Resting on the table made from the Peltogyne tree, more commonly called Purple Heart, was the tiny glockenspiel. It has been there long enough that one could measure the time with a simple wipe of a finger across the dusty bars. A fine instrument, one that brought melodies to the ear and smiles to the faces of many football fans waiting for the second half. Those were the little glockenspiel's happiest days.
He didn't get to attend college with his player. High school days, and marching under the Friday night lights had been replaced by lectures and beers with friends. The little glockenspiel didn't figure into those plans, and so, he sat, on the tiny table, with a song unsung in his tiny heart.
From the table into a box he went, and the time passed. His little steel bars yearned to ring out, especially middle c. The tiny glockenspiel became resigned to his dark lonely world. He could hear things on on outside, he knew that there were people moving about, he heard them talking. He heard the voice of his player now and again.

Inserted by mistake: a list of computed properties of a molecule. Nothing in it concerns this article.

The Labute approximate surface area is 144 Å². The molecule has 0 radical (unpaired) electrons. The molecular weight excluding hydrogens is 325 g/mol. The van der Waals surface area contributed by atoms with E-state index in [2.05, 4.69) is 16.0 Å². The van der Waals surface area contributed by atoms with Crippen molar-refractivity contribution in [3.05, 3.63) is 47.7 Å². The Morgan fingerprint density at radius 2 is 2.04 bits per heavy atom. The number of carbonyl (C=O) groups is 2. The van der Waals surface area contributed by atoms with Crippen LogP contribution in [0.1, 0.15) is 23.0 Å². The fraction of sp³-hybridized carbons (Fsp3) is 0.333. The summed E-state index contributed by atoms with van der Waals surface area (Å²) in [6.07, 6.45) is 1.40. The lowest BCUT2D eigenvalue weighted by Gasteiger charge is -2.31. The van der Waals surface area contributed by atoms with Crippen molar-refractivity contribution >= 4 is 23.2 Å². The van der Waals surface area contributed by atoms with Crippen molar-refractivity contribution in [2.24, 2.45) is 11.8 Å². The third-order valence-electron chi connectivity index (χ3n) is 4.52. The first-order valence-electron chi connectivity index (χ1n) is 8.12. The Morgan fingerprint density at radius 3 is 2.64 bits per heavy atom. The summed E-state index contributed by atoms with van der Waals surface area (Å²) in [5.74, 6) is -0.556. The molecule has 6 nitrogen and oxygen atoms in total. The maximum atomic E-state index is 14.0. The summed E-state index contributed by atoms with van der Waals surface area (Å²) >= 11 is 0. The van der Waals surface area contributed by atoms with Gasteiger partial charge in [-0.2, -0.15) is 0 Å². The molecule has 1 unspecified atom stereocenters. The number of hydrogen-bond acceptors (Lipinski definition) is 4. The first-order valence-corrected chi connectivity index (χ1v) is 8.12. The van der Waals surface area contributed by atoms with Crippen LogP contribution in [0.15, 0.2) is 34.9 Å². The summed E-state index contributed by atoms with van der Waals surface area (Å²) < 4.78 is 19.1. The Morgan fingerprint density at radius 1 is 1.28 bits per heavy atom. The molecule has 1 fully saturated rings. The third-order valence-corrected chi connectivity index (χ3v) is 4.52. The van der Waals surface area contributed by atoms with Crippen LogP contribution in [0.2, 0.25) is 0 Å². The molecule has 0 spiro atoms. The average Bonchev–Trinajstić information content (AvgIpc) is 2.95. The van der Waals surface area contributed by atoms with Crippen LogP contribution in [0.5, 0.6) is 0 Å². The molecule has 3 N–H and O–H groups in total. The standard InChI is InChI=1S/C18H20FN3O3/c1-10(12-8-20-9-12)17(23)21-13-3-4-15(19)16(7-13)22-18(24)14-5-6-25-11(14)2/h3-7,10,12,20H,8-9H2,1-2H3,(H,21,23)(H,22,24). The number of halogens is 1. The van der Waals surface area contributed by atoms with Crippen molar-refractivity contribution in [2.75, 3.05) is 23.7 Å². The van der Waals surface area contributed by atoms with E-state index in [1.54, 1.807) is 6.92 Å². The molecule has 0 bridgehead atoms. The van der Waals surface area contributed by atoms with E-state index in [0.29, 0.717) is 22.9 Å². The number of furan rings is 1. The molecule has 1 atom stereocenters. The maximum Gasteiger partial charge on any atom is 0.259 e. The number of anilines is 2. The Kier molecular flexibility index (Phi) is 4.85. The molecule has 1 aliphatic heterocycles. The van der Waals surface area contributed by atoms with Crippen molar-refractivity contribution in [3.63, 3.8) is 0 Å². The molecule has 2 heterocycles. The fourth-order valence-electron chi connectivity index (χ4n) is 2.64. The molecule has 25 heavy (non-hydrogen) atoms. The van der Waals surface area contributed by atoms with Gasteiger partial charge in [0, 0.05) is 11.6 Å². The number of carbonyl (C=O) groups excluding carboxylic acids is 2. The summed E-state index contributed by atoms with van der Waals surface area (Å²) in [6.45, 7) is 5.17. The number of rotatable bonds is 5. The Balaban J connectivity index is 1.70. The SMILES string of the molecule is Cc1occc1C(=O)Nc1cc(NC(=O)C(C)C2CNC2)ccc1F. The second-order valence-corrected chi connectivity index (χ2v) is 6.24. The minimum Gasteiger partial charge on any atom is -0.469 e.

He heard his player talking with her parents; she had brought a boy home to meet them. She showed the boy her room. He teased her about her posters and the band uniform hanging in her closet.
The lid of the box opened, the player took out the tiny glockenspiel, and rested it on her round belly. She hammered a few bars and sang, "Hush little baby..." then whispered, "This will be yours one day," while she rubbed her belly. The notes were clear; the glockenspiel was, for the first time in years, happy. She polished it, treasured it, and never put it in a box or out of her mind again.
Brian Meeks has been blogging since January of 2010. You can read his stories and other posts at Extremely Average